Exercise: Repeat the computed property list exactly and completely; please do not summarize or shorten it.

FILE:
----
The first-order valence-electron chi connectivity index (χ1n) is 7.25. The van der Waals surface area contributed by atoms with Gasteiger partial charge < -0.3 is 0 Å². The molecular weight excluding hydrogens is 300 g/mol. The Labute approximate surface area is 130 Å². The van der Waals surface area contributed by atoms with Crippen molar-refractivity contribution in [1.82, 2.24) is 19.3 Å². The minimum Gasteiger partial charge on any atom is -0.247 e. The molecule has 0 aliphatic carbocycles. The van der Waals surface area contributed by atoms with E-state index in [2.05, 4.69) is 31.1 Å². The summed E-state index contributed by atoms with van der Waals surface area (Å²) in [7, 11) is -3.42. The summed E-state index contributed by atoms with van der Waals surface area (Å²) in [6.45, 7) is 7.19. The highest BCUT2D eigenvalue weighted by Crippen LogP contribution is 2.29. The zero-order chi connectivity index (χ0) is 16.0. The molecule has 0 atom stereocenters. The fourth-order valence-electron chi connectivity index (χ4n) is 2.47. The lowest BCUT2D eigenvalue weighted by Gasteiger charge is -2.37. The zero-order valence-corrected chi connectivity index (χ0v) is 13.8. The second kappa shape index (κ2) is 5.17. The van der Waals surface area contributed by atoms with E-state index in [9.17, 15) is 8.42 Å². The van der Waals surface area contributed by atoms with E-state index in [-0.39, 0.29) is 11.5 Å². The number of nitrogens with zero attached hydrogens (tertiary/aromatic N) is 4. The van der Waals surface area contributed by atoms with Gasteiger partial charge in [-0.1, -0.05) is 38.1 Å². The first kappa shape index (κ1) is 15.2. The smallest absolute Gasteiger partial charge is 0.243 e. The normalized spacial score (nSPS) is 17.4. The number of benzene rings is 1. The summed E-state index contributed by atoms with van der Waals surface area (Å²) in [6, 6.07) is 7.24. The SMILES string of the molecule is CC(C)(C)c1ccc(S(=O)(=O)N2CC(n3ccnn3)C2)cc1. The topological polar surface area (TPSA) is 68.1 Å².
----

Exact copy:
The first-order valence-electron chi connectivity index (χ1n) is 7.25. The van der Waals surface area contributed by atoms with Gasteiger partial charge < -0.3 is 0 Å². The molecular weight excluding hydrogens is 300 g/mol. The Labute approximate surface area is 130 Å². The van der Waals surface area contributed by atoms with Crippen molar-refractivity contribution in [1.82, 2.24) is 19.3 Å². The minimum Gasteiger partial charge on any atom is -0.247 e. The molecule has 0 aliphatic carbocycles. The van der Waals surface area contributed by atoms with E-state index in [2.05, 4.69) is 31.1 Å². The summed E-state index contributed by atoms with van der Waals surface area (Å²) in [7, 11) is -3.42. The summed E-state index contributed by atoms with van der Waals surface area (Å²) in [6.45, 7) is 7.19. The highest BCUT2D eigenvalue weighted by Crippen LogP contribution is 2.29. The zero-order chi connectivity index (χ0) is 16.0. The molecule has 0 atom stereocenters. The fourth-order valence-electron chi connectivity index (χ4n) is 2.47. The lowest BCUT2D eigenvalue weighted by Gasteiger charge is -2.37. The zero-order valence-corrected chi connectivity index (χ0v) is 13.8. The second kappa shape index (κ2) is 5.17. The van der Waals surface area contributed by atoms with E-state index in [9.17, 15) is 8.42 Å². The van der Waals surface area contributed by atoms with E-state index in [-0.39, 0.29) is 11.5 Å². The number of nitrogens with zero attached hydrogens (tertiary/aromatic N) is 4. The van der Waals surface area contributed by atoms with Gasteiger partial charge in [-0.1, -0.05) is 38.1 Å². The first kappa shape index (κ1) is 15.2. The smallest absolute Gasteiger partial charge is 0.243 e. The normalized spacial score (nSPS) is 17.4. The number of benzene rings is 1. The summed E-state index contributed by atoms with van der Waals surface area (Å²) in [6, 6.07) is 7.24. The SMILES string of the molecule is CC(C)(C)c1ccc(S(=O)(=O)N2CC(n3ccnn3)C2)cc1. The topological polar surface area (TPSA) is 68.1 Å².